This is an excerpt from Aeneas Williams’ 2014 Football Hall of Fame induction speech. It is great for everyone in that the message is universal. Please take the time to read it and be inspired and motivated. This not about me and this site, this is about you and what’s ahead.

“Hey, let me tell you first thing, begin with the end in mind.  People say what’s it like to be up here?  I’m going to tell you what it’s like.  I learned write down what’s in your heart.  See, growing up I grew up in church, but I never gave my life to Christ.  I didn’t understand how God related to everyday life.  When I was growing up, I thought church was a religious deal.  You go sin for six days, then on the 7th day, empty your sin bucket and go do it again.

But I’m going to tell you something, I was on pace to graduate with my degree in accounting in three years and I don’t even like numbers.  My brother Achilles graduated with his degree in accounting in three and a half years.  He called me back and he said little brother, slow down.  You’ll be working the rest of your life.

Ladies and gentlemen, I tell you, it was at that time over the two years, freshman and sophomore year my uncle William and a guy named Michael Lindsey who was on Southern University’s football team who also played with me in high school.  He would always, and my uncle would always say, they called me Nicky in New Orleans, so if I hear aeneas_williams_touchdown_rams.jpgNicky, I know you know you’re from New Orleans.  And they would say, why don’t you play football?  I’m going to tell you why I didn’t play football because I didn’t know how God talked to you.  I would hear people say God talk to me.  I was standing next to them; I didn’t hear anything.  I tell you how you know.  A week before the season started my junior year in college, it was different.  Unlike the freshman, sophomore year.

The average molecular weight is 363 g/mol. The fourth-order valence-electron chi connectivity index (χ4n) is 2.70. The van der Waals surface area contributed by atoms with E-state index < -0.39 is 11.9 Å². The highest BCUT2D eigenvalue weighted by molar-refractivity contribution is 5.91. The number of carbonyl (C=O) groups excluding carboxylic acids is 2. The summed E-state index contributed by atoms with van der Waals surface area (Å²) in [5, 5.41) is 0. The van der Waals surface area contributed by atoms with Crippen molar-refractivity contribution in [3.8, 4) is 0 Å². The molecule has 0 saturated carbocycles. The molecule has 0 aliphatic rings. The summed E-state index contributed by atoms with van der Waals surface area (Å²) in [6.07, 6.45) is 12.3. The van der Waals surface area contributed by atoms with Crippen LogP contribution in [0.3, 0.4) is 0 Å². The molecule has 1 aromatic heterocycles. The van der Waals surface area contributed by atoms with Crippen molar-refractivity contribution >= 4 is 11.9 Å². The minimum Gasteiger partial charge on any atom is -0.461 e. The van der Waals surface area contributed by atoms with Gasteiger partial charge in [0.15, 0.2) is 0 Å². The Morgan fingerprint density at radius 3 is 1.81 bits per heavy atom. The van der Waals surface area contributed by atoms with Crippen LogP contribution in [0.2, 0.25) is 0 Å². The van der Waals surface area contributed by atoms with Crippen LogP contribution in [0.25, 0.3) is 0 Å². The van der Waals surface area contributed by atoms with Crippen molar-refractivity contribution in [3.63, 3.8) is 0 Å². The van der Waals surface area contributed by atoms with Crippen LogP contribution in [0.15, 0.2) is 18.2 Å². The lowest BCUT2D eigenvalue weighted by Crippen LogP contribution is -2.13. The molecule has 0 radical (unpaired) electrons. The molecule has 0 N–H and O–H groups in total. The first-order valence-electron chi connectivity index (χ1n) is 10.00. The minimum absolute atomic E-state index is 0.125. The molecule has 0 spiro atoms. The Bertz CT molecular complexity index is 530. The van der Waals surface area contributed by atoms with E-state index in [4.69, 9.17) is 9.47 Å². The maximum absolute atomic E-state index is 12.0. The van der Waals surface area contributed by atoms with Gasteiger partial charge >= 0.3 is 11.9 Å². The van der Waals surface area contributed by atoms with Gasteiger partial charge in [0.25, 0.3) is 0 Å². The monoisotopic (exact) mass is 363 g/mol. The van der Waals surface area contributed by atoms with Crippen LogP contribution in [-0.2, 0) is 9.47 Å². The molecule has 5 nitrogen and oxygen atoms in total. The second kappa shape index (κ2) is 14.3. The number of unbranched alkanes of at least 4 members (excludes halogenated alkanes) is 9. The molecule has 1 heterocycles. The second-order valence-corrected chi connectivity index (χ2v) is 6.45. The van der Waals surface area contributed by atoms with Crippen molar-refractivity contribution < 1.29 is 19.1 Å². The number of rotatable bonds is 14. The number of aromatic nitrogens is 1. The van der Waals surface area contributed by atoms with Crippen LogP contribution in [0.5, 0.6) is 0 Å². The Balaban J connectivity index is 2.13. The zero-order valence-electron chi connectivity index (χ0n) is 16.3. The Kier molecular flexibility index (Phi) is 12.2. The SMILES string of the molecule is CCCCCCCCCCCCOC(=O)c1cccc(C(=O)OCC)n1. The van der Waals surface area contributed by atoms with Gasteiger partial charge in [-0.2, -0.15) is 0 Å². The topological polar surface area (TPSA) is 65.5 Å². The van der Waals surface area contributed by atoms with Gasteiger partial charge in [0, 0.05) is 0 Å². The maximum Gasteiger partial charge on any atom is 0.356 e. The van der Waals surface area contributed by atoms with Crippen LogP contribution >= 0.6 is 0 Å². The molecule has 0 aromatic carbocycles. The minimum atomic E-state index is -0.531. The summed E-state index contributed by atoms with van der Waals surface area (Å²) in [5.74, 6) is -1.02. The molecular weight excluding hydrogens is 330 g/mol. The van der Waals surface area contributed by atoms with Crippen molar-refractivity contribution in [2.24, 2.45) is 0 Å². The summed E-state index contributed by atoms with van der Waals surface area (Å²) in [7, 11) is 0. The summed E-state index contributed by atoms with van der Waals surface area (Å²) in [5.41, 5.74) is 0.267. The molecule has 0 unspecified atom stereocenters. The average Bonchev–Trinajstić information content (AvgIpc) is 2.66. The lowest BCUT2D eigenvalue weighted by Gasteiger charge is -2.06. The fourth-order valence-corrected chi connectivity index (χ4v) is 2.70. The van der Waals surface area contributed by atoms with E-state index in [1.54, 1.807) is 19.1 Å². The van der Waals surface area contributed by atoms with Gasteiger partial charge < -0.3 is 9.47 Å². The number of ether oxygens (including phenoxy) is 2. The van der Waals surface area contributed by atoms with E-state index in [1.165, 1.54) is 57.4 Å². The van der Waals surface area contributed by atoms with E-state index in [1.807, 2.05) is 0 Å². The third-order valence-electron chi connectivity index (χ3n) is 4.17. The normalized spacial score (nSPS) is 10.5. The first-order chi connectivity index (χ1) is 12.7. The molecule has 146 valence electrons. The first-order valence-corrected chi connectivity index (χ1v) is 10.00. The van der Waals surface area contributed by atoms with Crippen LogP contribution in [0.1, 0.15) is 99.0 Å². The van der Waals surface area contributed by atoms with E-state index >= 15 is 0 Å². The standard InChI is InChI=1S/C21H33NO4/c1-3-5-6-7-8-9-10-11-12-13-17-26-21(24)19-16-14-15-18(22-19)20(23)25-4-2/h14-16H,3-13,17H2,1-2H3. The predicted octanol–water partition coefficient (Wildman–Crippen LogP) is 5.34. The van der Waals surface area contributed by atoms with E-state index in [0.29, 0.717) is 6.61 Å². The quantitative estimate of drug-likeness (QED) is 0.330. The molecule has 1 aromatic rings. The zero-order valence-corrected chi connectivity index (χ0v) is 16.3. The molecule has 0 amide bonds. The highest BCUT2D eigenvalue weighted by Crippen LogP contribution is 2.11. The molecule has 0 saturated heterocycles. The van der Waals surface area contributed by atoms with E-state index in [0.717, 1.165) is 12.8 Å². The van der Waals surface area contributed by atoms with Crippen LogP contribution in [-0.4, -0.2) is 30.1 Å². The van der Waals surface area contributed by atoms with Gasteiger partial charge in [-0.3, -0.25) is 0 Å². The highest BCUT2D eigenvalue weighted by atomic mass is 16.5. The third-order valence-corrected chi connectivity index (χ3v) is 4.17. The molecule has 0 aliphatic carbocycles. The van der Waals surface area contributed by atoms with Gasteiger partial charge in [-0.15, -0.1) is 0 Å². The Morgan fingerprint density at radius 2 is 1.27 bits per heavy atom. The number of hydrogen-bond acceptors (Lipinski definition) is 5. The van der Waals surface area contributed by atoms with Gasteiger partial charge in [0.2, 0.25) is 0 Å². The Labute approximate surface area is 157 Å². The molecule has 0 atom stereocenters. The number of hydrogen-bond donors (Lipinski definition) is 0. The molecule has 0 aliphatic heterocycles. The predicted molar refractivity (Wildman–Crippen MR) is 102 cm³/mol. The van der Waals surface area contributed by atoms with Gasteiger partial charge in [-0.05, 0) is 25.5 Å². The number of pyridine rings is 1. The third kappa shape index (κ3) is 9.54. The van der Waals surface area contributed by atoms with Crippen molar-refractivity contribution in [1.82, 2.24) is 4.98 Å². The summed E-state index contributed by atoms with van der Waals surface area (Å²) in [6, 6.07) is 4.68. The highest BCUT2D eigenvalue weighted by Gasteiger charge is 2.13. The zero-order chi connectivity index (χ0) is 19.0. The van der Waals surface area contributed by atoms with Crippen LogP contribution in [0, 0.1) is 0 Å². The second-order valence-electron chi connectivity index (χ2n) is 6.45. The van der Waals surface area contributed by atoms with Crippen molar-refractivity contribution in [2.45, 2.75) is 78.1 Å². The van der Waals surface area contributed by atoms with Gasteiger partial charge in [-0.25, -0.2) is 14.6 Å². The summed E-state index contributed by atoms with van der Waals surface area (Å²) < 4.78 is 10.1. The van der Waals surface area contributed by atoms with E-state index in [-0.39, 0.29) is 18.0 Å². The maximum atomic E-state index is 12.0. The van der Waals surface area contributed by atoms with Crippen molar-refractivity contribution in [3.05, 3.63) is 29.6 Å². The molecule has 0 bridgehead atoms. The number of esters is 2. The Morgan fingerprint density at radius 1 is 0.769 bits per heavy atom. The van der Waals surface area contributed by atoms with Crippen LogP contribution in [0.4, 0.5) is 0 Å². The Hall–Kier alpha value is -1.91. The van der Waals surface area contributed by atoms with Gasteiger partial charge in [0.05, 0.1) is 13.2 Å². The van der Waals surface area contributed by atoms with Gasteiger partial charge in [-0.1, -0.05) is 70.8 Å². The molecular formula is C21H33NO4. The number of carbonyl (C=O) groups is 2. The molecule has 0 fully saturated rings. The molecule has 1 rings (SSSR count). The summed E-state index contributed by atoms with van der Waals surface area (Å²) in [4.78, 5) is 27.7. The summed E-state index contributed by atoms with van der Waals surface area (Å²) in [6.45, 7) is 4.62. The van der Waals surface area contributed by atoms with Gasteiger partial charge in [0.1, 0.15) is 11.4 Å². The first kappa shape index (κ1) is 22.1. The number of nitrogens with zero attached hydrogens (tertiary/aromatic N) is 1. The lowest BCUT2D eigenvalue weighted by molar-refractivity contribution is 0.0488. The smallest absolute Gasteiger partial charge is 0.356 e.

In September, you football guys know when the weather changes.  It goes from dead hot summer to the fall.  We all know because it’s getting time right now.  We’re itching right now on this stage.  We know it’s getting ready to be football season.  Yeah, you fans know it’s getting ready to be football season.  So how do you know?  Some people say you got to be a Christian to know God talks to you.  No!  God is talking to us all the time.

How do you think I got on defense?  Troy Descano, when I was playing 95 pound ball, and we decided I was a big bad running back.  I emulated Larry Csonka.  I went out running, and we decided we hadn’t lost a game, and we decided we’re big and bad, we’re going to play the 110 pound guys, and Troy Descano was at the 110 pound guys.  I came through the hole, Troy hit me so hard.  I was on the ground wondering when I’m going to catch my next breath.  It was at that time God spoke to me.  You know what he said?  He said, “You got to be better hitting people than getting hit.”